The on-demand ride-sharing company Uber Technologies Inc. reached a preliminary $100 million agreement with drivers in two states that allowed them to remain contract workers and solicit tips from riders.
But what does the agreement mean for the on-demand business sector, which has become known as the gig economy?
The April 21 class action settlement would resolve, at least for now, the biggest threat to Uber's business model by settling with the 240,000 California drivers, who filed a lawsuit to be treated more like traditional employees. The settlement included about 145,000 Massachusetts drivers, whose similar class action was combined with the California case, the trial for which was scheduled to start June 20 in a San Francisco federal court. Under the settlement, which must be approved by a federal court to take effect, about 25 percent of the total amount would cover attorneys’ fees.
The proposed settlement was similar to a case involving an Uber competitor, Lyft Inc., which in January agreed to pay more than $12 million to settle claims of California drivers. Like Uber, the drivers for Lyft would continue to operate as independent contractors. However, the Lyft deal was rejected by a court, which said the payout would shortchange 150,000 drivers. Negotiations continue on an appropriate settlement.
The Uber case, meanwhile, may have broad implications for companies in the on-demand economy, especially with regard to the treatment of drivers, who sought to be classified as employees and not independent contractors (O'Connor v. Uber Technologies Inc., N.D. Cal., No. 13-cv-03826, settlement agreement 4/21/16).
The proposed settlement would leave Uber’s business model intact and the company would not have to pay drivers minimum wages and benefits accorded to employees. For employers, independent contractors are not covered by the Fair Labor Standards Act and its minimum wage and overtime provisions. Independent contractors also are responsible for paying Social Security taxes on their own, without the taxes being withheld from their wages by employers.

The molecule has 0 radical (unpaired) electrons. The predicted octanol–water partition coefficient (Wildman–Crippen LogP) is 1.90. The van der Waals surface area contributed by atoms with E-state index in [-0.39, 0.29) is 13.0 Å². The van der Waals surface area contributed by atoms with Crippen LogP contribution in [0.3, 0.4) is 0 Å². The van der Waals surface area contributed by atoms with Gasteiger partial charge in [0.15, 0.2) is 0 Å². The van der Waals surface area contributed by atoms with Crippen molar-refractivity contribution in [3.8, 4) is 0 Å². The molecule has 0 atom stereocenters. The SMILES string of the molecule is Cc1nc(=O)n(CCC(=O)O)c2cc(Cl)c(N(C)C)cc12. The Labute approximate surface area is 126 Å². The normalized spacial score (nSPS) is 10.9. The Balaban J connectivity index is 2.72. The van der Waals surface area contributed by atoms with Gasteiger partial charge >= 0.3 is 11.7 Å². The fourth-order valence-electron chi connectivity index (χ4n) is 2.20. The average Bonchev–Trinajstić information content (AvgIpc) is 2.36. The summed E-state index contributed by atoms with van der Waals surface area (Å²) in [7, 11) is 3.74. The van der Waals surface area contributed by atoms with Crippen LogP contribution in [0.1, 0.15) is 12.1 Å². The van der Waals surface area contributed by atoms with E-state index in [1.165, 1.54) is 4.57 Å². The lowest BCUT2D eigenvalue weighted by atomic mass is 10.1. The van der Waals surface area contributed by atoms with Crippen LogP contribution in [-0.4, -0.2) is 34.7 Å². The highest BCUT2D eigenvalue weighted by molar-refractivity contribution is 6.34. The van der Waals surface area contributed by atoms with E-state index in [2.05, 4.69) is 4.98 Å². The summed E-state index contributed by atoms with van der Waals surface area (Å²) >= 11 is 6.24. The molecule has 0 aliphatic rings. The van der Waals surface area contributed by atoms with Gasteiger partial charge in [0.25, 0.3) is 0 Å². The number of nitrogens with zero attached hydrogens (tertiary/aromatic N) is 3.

Many drivers said they were surprised and frustrated by the settlement agreement. A survey by SherpaShare Blog, a support platform for on-demand workers in several U.S. regions, had these results:
*64 percent said the settlement result was not what they expected.
*69 percent viewed themselves as independent contractors.
*13 percent said they were “satisfied” or “very satisfied” with the result of the settlement.
In short, SherpaShare said the comments expressed “frustration” at the settlement as “not enough,” with the result not doing anything “substantial” for the drivers.
With a settlement rather than a verdict, the issue of employee vs. independent contractor classification essentially remains unresolved. Until then, drivers likely would continue to press their case to seek employee status.
Shannon Liss-Riordan, a Boston labor lawyer who was among the attorneys representing the drivers in the case, told SherpaShare Blog before the agreement that the goal of the lawsuit was to obtain what employees would receive under the wage laws, including reimbursement for mileage under California law and gratuities that the drivers claimed Uber had not shared.
“My hope is that these cases have made companies think much harder about how they treat their workers,” Liss-Riordan said. “I have been very heartened to see a number of companies make the decision to go the other way and classify their workers as employees and strive to be good employers. By doing this, they not only avoid years of costly legal battles but will have won themselves a more dedicated and committed workforce, which is good for business in the long run.”
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